Middle East

Daesh ‘massacre’ in Syrian city before army’s capture: Monitor

A monitoring group says Daesh slew at least 128 civilians in a central Syrian town before the government won back its control from the Takfiri terrorist group.

The Syrian army recaptured Qaryatayn in central Homs on Saturday “after eliminating terrorist Daesh groups that had infiltrated it” earlier in the month.

According to the so-called Syrian Observatory for Human Rights on Monday, Daesh went on a spree of carnage over a three-week period against the town’s residents, accusing them of collaboration with government forces.

At least 83 people were killed in the 48 hours before the Army retook the town, the London-based monitor said.

The town lies nearly 300 km from the oil-rich Dayr al-Zawr city in the east, which is currently the focus of a government offensive to retake it from Daesh.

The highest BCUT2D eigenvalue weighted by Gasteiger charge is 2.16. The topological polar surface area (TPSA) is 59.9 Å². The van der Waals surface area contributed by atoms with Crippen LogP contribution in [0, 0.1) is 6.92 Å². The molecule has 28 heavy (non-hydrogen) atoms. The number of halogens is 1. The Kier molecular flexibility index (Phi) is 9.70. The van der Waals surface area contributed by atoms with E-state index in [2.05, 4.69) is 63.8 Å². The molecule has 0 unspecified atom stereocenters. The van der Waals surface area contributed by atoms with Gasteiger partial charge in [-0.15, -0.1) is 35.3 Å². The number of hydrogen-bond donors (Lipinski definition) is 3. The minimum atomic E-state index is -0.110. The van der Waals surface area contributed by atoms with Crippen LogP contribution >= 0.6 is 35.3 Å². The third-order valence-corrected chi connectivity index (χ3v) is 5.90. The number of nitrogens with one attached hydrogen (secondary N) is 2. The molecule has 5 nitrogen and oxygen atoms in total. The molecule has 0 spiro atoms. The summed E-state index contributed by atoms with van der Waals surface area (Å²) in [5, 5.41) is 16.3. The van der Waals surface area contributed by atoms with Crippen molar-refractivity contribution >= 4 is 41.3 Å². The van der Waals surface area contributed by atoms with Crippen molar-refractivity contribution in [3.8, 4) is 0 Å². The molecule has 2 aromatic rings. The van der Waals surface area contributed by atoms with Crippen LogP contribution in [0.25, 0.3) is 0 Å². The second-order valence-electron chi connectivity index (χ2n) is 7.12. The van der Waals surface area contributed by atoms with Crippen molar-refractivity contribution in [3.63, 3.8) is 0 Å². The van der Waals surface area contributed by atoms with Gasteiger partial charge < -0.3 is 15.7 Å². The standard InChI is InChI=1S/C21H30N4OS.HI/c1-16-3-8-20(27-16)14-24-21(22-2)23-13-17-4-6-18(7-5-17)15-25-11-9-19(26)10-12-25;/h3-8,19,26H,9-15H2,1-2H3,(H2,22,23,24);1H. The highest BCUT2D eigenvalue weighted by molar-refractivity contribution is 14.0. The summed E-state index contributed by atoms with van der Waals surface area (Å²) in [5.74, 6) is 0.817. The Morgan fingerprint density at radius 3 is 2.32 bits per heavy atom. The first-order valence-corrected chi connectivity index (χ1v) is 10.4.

The head of the Observatory, Rami Abdurrahman, said what happened in the town was a “massacre.”

At least 35 were reportedly found shot and dumped into a deep shaft, while the rest were found in the town’s streets.

According to the monitor which documented the killings, the number of the victims is likely to rise.

Syrian troops regained control of Qaryatayn in April 2016 but Daesh launched a new attack on the town in late September and recaptured it.

At the time, Russia which helps the Syrian government in the fight, accused the United States of looking the other way and allowing Daesh to attack Qaryatayn.

Most of Daesh militants who were involved in the attacks on the town were reportedly local residents, with government media blaming the loss on militant “sleeper cells.”

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